sociology

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ch.3-4

social structure

the way in which a society is organized into predictable relationships

social interaction

ways in which people respond to one another

social reality reflects ___

a group's power within a society

crucial aspects of the relationship between dominant and subordinate groups is the ___

ability of the dominant or majority group to define a society's values

William Thomas recognized

that the "definition of the situation" could mold the thinking a personality of the individual

Thomas thought in what type of perspective

interactionist

What did Thomas observe?

that people respond not only to the objective features of a person or situation but also the meaning the person/situation has for them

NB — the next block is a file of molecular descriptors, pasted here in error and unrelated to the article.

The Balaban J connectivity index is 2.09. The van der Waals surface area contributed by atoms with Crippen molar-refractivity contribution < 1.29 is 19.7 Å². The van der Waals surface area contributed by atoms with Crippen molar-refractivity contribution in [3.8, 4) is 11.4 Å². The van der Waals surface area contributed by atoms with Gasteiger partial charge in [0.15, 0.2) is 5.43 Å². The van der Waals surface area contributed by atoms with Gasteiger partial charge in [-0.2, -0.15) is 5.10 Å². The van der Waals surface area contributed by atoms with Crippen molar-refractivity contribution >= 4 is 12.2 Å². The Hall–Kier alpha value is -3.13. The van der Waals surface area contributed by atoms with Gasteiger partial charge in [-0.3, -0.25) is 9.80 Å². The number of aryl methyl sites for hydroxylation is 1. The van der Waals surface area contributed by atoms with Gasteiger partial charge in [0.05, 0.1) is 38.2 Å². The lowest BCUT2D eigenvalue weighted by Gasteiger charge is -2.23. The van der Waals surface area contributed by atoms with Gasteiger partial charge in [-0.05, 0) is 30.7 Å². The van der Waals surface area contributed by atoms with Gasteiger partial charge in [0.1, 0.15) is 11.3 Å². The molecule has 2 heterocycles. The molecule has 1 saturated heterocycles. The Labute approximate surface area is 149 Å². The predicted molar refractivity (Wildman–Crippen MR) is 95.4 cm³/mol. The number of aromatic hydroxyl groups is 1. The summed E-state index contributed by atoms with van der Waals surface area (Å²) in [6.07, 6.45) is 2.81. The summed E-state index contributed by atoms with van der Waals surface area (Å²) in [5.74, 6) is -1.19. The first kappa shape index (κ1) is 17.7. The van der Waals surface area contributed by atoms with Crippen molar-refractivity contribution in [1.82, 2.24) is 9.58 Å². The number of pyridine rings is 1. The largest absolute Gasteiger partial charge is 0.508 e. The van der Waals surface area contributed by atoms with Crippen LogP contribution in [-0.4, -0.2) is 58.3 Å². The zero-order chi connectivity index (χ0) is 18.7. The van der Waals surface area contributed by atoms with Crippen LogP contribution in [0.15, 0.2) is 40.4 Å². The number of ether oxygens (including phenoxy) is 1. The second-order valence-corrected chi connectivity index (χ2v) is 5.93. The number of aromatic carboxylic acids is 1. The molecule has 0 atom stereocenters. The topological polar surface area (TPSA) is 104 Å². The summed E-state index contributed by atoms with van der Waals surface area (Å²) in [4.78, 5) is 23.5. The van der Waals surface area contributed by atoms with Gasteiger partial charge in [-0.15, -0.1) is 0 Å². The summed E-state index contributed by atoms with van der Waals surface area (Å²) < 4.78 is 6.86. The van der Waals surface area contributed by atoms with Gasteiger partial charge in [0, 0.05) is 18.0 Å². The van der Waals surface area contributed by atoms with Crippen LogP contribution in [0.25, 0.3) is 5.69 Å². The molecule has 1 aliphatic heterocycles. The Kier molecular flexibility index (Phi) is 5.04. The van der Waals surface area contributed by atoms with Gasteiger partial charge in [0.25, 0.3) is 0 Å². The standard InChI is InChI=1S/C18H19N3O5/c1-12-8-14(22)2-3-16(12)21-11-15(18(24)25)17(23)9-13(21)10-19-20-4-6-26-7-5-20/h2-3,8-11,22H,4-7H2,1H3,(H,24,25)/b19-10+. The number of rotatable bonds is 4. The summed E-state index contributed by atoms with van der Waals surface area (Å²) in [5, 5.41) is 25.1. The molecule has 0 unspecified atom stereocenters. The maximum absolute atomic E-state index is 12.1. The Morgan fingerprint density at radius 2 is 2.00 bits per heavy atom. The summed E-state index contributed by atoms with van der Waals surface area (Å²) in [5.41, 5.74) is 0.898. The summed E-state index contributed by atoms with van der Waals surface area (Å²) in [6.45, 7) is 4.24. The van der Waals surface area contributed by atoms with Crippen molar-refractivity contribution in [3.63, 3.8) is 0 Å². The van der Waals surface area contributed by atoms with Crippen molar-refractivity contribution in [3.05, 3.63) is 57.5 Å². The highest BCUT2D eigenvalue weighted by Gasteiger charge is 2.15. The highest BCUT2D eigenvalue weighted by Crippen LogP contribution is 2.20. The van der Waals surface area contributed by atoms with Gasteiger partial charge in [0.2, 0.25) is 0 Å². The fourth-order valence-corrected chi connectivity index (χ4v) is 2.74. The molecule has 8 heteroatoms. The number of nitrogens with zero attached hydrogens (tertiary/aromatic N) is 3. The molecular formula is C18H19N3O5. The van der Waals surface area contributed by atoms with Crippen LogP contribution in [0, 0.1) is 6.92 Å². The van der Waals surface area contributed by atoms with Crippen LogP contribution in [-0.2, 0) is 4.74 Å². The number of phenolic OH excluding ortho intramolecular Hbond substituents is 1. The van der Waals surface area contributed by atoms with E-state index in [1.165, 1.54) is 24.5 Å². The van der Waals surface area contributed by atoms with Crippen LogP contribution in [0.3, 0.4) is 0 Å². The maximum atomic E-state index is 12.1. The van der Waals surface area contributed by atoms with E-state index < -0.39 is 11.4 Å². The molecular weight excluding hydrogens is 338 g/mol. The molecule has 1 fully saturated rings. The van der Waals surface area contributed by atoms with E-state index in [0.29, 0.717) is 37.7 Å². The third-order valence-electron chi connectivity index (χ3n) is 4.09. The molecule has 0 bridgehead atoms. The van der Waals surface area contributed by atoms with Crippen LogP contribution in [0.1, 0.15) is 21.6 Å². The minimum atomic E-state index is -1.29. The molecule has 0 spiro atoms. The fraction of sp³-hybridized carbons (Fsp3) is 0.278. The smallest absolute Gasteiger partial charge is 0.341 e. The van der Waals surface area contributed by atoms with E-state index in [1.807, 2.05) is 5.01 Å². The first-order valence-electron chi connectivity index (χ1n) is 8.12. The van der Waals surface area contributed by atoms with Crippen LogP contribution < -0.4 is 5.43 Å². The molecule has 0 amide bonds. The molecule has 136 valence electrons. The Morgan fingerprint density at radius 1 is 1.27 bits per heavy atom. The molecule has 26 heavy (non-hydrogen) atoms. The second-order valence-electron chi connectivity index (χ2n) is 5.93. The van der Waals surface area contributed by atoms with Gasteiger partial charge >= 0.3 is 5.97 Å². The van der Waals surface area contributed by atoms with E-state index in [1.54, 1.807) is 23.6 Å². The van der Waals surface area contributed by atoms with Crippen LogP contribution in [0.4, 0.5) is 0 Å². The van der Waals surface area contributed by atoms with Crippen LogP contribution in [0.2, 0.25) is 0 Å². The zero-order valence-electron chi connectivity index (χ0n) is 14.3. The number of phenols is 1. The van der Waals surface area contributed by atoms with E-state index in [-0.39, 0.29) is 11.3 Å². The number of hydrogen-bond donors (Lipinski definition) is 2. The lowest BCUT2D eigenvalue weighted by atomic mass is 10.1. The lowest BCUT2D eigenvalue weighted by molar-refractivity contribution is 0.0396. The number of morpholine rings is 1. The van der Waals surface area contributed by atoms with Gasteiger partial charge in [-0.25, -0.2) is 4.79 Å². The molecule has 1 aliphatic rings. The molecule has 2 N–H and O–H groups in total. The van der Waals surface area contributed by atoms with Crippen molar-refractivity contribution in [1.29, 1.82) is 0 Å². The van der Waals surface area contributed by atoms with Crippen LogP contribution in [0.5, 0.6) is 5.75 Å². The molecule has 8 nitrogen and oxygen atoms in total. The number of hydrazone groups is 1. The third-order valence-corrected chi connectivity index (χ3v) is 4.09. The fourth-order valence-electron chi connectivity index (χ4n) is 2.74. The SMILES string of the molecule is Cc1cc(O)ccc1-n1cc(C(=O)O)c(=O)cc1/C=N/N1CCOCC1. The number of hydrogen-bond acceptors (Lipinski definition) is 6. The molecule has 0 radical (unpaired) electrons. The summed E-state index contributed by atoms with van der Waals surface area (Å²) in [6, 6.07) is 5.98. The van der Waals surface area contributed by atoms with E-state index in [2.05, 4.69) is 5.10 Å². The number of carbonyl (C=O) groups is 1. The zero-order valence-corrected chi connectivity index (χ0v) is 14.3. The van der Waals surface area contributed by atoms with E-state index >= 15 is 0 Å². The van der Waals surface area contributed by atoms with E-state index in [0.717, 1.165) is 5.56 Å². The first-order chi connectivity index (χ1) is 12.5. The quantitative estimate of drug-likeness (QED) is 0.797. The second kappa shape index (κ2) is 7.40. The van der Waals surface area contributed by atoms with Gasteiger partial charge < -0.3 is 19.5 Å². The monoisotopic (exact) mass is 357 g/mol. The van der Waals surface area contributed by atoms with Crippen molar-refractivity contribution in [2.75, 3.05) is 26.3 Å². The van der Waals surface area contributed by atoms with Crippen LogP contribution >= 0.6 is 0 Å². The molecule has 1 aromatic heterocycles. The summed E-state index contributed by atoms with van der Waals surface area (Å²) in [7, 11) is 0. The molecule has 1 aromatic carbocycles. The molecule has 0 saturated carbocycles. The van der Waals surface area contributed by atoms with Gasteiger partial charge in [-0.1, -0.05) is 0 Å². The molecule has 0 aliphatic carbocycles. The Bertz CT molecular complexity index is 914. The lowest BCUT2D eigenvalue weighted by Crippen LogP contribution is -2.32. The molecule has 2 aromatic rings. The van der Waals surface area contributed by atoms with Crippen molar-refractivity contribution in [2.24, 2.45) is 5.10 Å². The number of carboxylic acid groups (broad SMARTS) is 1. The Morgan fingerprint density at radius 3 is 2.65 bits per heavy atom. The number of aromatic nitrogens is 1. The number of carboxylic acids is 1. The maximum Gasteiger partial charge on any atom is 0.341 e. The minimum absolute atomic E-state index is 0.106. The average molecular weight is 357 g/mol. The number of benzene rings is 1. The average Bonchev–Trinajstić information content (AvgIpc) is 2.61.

Elements of social structure include

statuses, social roles, groups, social networks, and social institutions

status

any of the full range of socially defined positions within a large group or society, form the lowest to highest position; can hold a # of statuses at the same time

ascribed status

assigned to person by society without regard for the person's unique talents or characteristics; cannot be changed

give an example of ascribed status

gender, age, ethnic, and blood relations

achieved status

comes through our own efforts

give an example of achieved status

job, friend, student

master status

status that dominates others and determines a person's general position within a society

give an example of master status

president obama is most known as president than as a father, friend, brother, etc.

social roles

sets of expectations fro people who occupy a given social position or status

Roles are significant component of social structure. T/F

True

through a functionalist perspective roles do what?